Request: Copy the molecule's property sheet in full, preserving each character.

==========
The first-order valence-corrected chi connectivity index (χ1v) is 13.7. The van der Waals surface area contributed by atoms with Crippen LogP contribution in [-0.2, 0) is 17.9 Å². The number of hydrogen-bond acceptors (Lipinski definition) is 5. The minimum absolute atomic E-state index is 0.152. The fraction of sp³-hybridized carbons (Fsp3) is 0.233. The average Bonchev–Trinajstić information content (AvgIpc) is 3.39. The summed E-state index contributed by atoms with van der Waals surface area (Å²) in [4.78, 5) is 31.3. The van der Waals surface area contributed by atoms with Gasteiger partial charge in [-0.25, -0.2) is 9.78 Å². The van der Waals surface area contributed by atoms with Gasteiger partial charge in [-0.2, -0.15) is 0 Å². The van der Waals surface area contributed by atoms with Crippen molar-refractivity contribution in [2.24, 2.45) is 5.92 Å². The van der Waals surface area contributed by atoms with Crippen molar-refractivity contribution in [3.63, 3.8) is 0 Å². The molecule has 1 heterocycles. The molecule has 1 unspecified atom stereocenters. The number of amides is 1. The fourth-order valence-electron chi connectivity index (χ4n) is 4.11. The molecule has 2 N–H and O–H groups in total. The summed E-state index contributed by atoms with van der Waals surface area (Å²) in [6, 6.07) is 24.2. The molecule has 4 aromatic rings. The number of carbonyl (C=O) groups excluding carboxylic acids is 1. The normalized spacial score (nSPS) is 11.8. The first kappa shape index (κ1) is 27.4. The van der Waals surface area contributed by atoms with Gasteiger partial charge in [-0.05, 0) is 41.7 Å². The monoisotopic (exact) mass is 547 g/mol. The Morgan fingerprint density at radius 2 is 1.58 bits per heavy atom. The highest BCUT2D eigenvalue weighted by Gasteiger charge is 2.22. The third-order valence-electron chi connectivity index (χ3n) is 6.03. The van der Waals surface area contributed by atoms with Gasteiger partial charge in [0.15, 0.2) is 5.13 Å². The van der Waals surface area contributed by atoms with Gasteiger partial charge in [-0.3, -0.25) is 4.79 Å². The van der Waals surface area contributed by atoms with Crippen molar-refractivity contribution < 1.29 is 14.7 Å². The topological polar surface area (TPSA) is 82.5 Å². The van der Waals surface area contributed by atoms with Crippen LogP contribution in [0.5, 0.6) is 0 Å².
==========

The first-order valence-corrected chi connectivity index (χ1v) is 13.7. The van der Waals surface area contributed by atoms with Crippen LogP contribution in [-0.2, 0) is 17.9 Å². The number of hydrogen-bond acceptors (Lipinski definition) is 5. The minimum absolute atomic E-state index is 0.152. The fraction of sp³-hybridized carbons (Fsp3) is 0.233. The average Bonchev–Trinajstić information content (AvgIpc) is 3.39. The summed E-state index contributed by atoms with van der Waals surface area (Å²) in [4.78, 5) is 31.3. The van der Waals surface area contributed by atoms with Gasteiger partial charge in [-0.25, -0.2) is 9.78 Å². The van der Waals surface area contributed by atoms with Gasteiger partial charge in [-0.2, -0.15) is 0 Å². The van der Waals surface area contributed by atoms with Crippen molar-refractivity contribution in [2.24, 2.45) is 5.92 Å². The van der Waals surface area contributed by atoms with Crippen molar-refractivity contribution in [3.63, 3.8) is 0 Å². The molecule has 1 heterocycles. The molecule has 1 unspecified atom stereocenters. The number of amides is 1. The fourth-order valence-electron chi connectivity index (χ4n) is 4.11. The molecule has 2 N–H and O–H groups in total. The summed E-state index contributed by atoms with van der Waals surface area (Å²) in [6, 6.07) is 24.2. The molecule has 4 aromatic rings. The number of carbonyl (C=O) groups excluding carboxylic acids is 1. The normalized spacial score (nSPS) is 11.8. The first kappa shape index (κ1) is 27.4. The van der Waals surface area contributed by atoms with Gasteiger partial charge in [-0.05, 0) is 41.7 Å². The monoisotopic (exact) mass is 547 g/mol. The Morgan fingerprint density at radius 2 is 1.58 bits per heavy atom. The highest BCUT2D eigenvalue weighted by Gasteiger charge is 2.22. The third-order valence-electron chi connectivity index (χ3n) is 6.03. The van der Waals surface area contributed by atoms with Gasteiger partial charge in [0.15, 0.2) is 5.13 Å². The van der Waals surface area contributed by atoms with Gasteiger partial charge in [-0.3, -0.25) is 4.79 Å². The van der Waals surface area contributed by atoms with Crippen molar-refractivity contribution < 1.29 is 14.7 Å². The topological polar surface area (TPSA) is 82.5 Å². The van der Waals surface area contributed by atoms with Crippen LogP contribution in [0.5, 0.6) is 0 Å².